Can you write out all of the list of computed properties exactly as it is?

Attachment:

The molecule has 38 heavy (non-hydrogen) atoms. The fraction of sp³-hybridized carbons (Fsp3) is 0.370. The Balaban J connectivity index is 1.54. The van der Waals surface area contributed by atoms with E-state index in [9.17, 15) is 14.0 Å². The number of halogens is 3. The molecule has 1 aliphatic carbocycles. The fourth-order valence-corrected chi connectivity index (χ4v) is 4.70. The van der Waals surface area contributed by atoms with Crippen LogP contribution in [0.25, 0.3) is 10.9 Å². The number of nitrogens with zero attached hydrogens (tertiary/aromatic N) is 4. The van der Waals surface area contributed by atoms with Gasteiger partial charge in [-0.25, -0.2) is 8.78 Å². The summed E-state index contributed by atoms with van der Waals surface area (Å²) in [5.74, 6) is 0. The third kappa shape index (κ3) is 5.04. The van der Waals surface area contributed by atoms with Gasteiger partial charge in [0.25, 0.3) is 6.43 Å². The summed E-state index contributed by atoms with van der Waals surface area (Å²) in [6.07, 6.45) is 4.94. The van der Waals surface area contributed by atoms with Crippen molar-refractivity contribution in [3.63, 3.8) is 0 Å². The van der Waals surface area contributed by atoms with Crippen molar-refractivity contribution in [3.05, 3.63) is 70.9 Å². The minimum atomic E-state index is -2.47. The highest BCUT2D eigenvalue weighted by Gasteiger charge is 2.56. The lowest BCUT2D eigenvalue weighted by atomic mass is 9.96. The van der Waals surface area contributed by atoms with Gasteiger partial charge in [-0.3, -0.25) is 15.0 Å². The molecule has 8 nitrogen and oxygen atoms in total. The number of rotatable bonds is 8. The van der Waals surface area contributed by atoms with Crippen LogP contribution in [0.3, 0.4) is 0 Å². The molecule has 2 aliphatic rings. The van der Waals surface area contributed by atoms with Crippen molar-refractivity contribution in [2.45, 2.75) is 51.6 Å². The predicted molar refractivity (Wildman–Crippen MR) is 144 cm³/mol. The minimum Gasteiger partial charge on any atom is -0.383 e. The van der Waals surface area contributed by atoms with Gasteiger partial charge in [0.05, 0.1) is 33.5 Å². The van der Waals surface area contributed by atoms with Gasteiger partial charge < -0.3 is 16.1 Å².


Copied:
The molecule has 38 heavy (non-hydrogen) atoms. The fraction of sp³-hybridized carbons (Fsp3) is 0.370. The Balaban J connectivity index is 1.54. The van der Waals surface area contributed by atoms with E-state index in [9.17, 15) is 14.0 Å². The number of halogens is 3. The molecule has 1 aliphatic carbocycles. The fourth-order valence-corrected chi connectivity index (χ4v) is 4.70. The van der Waals surface area contributed by atoms with Crippen LogP contribution in [0.25, 0.3) is 10.9 Å². The number of nitrogens with zero attached hydrogens (tertiary/aromatic N) is 4. The van der Waals surface area contributed by atoms with Gasteiger partial charge in [-0.25, -0.2) is 8.78 Å². The summed E-state index contributed by atoms with van der Waals surface area (Å²) in [5.74, 6) is 0. The third kappa shape index (κ3) is 5.04. The van der Waals surface area contributed by atoms with Gasteiger partial charge in [0.25, 0.3) is 6.43 Å². The summed E-state index contributed by atoms with van der Waals surface area (Å²) in [6.07, 6.45) is 4.94. The van der Waals surface area contributed by atoms with Crippen molar-refractivity contribution in [3.63, 3.8) is 0 Å². The van der Waals surface area contributed by atoms with Crippen molar-refractivity contribution in [3.05, 3.63) is 70.9 Å². The minimum atomic E-state index is -2.47. The highest BCUT2D eigenvalue weighted by Gasteiger charge is 2.56. The lowest BCUT2D eigenvalue weighted by atomic mass is 9.96. The van der Waals surface area contributed by atoms with Gasteiger partial charge in [-0.3, -0.25) is 15.0 Å². The molecule has 8 nitrogen and oxygen atoms in total. The number of rotatable bonds is 8. The van der Waals surface area contributed by atoms with Crippen LogP contribution in [0.3, 0.4) is 0 Å². The molecule has 2 aliphatic rings. The van der Waals surface area contributed by atoms with Crippen molar-refractivity contribution in [2.45, 2.75) is 51.6 Å². The predicted molar refractivity (Wildman–Crippen MR) is 144 cm³/mol. The minimum Gasteiger partial charge on any atom is -0.383 e. The van der Waals surface area contributed by atoms with Gasteiger partial charge in [0.05, 0.1) is 33.5 Å². The van der Waals surface area contributed by atoms with Gasteiger partial charge < -0.3 is 16.1 Å².